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The monarch of madness

Last updated on: May 10, 2003 16:57 IST

Ask any VCD salesperson for a mood-elevating movie experience and he will, in all probability, recommend a Mehmood film.

When he didn't overstep the mark into risqué antics or drippy sentimentalism, Mehmood could delight the viewer with pure physical comedy (he could make more faces than a barrelful of monkeys) and on-the-dot comic timing.

Son of Mumtaz Ali, a film and stage actor-cum-dancer, and brother of character-actress Minoo Mumtaz, Mehmood was born with a mile-wide funny streak. His mother once caught him at a railway station, attempting to run away from home, when he was still a child. When she angrily reminded him that even his clothes had been bought by his father, Mehmood quickly began to drop his clothes!

An enterprising youngster, Mehmood began earning money from an early age by doing odd jobs. He sold poultry products and even taught table tennis to Meena Kumari.

After he married Meena Kumari's sister Madhu and sired a son, Masood, in the early 1950s, Mehmood felt a pressing need to supplement his meagre income. Desperate, he began to accept bit roles in films. On hindsight, one recognises Mehmood in tiny roles in films like Do Bigha Zameen and Pyaasa, but in those days he went unnoticed . A self-respecting man, he was keen to make a niche for himself without any help from his famous sister-in-law.

Mehmood's landmark films

Year

Film

Co-stars

1961

Sasural

Shubha Khote

1965

Gumnaam

Helen

1966

Pyar Kiye Jaa

Mumtaz

1966

Love In Tokyo

Shubha Khote

1967

Patthar Ke Sanam

--

1968

Padosan

Sunil Dutt, Saira Banu, Kishore Kumar

1968

Aankhen

--

1970

Humjoli

Aruna Irani

1971

Main
Sundar Hoon

Leena
Chandavarkar

1974

Kunwara Baap

--

Mehmood enjoyed his first spin under the spotlight when he played Raj Kapoor's brother in Parvarish (1958) where he had a footage-heavy, emotional role.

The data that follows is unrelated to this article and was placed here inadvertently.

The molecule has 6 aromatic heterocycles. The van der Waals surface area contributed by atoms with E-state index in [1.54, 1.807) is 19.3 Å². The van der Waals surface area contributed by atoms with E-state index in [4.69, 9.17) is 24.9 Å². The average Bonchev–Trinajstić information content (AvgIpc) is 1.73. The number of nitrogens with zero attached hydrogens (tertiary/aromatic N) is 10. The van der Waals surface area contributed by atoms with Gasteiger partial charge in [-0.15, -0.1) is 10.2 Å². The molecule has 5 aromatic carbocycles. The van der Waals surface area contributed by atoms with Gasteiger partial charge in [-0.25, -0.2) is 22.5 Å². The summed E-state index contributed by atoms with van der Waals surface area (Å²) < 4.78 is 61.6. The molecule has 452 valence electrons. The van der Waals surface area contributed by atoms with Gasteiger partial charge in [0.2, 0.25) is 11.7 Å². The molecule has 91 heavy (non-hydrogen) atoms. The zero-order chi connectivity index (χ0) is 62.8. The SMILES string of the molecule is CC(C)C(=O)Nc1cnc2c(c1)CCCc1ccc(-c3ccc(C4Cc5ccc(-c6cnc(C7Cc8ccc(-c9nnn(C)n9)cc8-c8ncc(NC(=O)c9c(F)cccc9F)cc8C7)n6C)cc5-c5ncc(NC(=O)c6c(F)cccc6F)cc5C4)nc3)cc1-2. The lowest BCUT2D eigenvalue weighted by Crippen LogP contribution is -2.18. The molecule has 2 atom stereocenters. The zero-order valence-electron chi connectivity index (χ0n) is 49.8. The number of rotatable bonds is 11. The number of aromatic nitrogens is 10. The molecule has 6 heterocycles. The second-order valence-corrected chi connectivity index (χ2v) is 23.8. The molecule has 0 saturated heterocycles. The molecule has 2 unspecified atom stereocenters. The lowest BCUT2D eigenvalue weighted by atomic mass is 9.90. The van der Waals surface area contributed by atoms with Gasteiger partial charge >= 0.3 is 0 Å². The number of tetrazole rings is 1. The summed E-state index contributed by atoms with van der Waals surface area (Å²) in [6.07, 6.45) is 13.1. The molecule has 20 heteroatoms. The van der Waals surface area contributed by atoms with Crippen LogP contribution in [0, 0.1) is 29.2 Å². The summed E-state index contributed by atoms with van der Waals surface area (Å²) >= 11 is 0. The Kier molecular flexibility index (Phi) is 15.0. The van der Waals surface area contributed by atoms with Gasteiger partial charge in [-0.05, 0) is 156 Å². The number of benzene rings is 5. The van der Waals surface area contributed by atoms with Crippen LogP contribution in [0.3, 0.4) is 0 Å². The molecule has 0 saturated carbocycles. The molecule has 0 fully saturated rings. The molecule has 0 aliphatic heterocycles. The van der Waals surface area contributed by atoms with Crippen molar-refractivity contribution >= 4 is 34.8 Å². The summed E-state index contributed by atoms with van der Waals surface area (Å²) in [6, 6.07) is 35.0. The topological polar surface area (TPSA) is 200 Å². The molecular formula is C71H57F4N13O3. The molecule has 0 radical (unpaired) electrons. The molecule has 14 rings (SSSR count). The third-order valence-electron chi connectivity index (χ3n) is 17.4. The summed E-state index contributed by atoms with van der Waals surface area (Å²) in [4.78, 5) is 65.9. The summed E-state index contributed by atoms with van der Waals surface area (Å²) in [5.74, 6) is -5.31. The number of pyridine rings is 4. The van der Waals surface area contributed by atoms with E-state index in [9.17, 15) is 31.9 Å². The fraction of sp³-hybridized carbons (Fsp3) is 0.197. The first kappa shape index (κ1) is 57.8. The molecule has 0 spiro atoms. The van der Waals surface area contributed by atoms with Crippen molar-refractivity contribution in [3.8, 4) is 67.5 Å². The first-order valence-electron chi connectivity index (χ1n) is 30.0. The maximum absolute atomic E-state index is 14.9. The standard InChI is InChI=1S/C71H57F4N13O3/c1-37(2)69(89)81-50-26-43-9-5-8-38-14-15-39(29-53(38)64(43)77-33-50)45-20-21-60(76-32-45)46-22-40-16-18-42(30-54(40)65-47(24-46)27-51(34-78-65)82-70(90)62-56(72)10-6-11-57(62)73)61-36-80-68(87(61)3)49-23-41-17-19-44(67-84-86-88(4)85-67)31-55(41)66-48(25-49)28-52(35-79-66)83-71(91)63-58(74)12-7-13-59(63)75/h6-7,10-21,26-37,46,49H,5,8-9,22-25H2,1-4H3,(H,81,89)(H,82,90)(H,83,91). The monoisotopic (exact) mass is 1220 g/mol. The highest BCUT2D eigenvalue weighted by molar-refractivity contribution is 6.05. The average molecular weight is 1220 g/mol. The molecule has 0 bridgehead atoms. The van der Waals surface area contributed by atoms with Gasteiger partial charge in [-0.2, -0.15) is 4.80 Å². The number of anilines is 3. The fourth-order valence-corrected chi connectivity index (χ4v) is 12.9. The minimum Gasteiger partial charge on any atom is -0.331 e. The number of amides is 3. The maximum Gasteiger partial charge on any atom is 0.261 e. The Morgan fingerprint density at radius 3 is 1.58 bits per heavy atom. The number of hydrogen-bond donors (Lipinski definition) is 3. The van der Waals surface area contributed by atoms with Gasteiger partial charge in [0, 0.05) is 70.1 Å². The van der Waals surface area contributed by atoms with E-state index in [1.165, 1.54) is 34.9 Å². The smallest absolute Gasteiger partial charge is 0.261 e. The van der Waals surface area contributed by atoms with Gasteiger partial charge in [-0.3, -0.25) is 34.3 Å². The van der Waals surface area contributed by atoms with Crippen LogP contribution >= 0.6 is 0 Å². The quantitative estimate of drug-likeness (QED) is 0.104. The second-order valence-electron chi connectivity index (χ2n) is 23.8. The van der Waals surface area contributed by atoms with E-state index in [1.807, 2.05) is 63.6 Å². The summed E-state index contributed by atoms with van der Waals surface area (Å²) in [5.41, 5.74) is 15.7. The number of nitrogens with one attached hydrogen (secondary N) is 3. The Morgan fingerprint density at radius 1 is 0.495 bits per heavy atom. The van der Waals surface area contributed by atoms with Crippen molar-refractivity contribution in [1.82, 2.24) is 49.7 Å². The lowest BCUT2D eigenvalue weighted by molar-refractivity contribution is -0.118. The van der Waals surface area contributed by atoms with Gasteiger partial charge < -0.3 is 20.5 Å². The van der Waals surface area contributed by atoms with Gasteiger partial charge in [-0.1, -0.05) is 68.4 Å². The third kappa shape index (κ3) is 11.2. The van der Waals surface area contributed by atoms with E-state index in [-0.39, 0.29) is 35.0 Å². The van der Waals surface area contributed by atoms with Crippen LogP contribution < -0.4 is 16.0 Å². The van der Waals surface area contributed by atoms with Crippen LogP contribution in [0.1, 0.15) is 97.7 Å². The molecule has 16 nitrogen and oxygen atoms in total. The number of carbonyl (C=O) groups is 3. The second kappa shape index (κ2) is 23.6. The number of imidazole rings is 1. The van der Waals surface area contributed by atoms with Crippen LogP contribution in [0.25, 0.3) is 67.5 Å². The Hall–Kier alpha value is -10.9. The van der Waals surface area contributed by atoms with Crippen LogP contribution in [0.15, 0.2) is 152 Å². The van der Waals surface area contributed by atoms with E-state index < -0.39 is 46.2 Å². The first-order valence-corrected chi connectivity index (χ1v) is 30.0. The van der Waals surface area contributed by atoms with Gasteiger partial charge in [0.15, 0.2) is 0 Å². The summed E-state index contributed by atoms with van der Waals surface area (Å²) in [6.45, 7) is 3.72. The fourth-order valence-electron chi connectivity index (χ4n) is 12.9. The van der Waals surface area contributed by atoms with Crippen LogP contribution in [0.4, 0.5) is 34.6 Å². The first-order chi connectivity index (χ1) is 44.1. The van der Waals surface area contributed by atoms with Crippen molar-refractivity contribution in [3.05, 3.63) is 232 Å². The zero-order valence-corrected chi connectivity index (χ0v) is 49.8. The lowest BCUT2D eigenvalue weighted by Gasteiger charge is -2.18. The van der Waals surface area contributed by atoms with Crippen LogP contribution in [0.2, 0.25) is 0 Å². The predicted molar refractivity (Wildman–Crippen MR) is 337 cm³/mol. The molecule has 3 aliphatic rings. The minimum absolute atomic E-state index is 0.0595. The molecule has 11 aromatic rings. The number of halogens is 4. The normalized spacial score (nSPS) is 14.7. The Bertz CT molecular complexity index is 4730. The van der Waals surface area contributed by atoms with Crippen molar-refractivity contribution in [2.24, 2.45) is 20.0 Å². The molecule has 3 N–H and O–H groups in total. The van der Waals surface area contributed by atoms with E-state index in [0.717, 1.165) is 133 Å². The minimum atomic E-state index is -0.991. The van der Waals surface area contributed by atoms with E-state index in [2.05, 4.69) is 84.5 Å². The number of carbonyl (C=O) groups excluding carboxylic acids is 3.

Despite his sprightliness, Mehmood was not instantly categorised as a comedian. At the turn of the 1960s, Mehmood even played the hero in small films opposite starlets like Chitra, Naaz and Ameeta. Mehmood cast Ameeta as the heroine in his first production Chhote Nawab (1961), where he gave a break to his friend-cum-composer, R D Burman.

Mehmood's south Indian film phase began with the success of Chhoti Bahen (1959). Despite a peripheral role in this brother-sister weepie, Mehmood was flooded with films from down south, including Sasural, Hamrahi and Zindagi.

Sasural (1961), a three-hankie melodramatic mega-success, was Mehmood's big breakthrough film as a comedian. What's more, Sasural created one of the most successful comedy teams of the sixties -- Mehmood and Shubha Khote. The plump and genial Shubha went on to partner Mehmood in most of his mad capers till the mid-sixties -- including Grihasti, Bharosa, Ziddi and Love In Tokyo.

Mehmood and Shubha were even allotted several hit numbers of their own. At the insistence of distributors, a song picturised on Mehmood became a must in most films of the sixties. Manna Dey, a recognised classical singer, was singled out for singing many of Mehmood's naughty numbers.

In the mid-'60s, to further buttress an already growing career, Mehmood hit pay dirt with a sleeper hit, Johar Mehmood in Goa (1965), where he was not just a comedian, but also one of the main leads. Mehmood's no-holds-barred comedy provided the flint to I S Johar's subtle, cynical humour, and the sparks flew. But their later attempts at comedy, including Johar Mehmood In Hong Kong, could not recreate the same magic.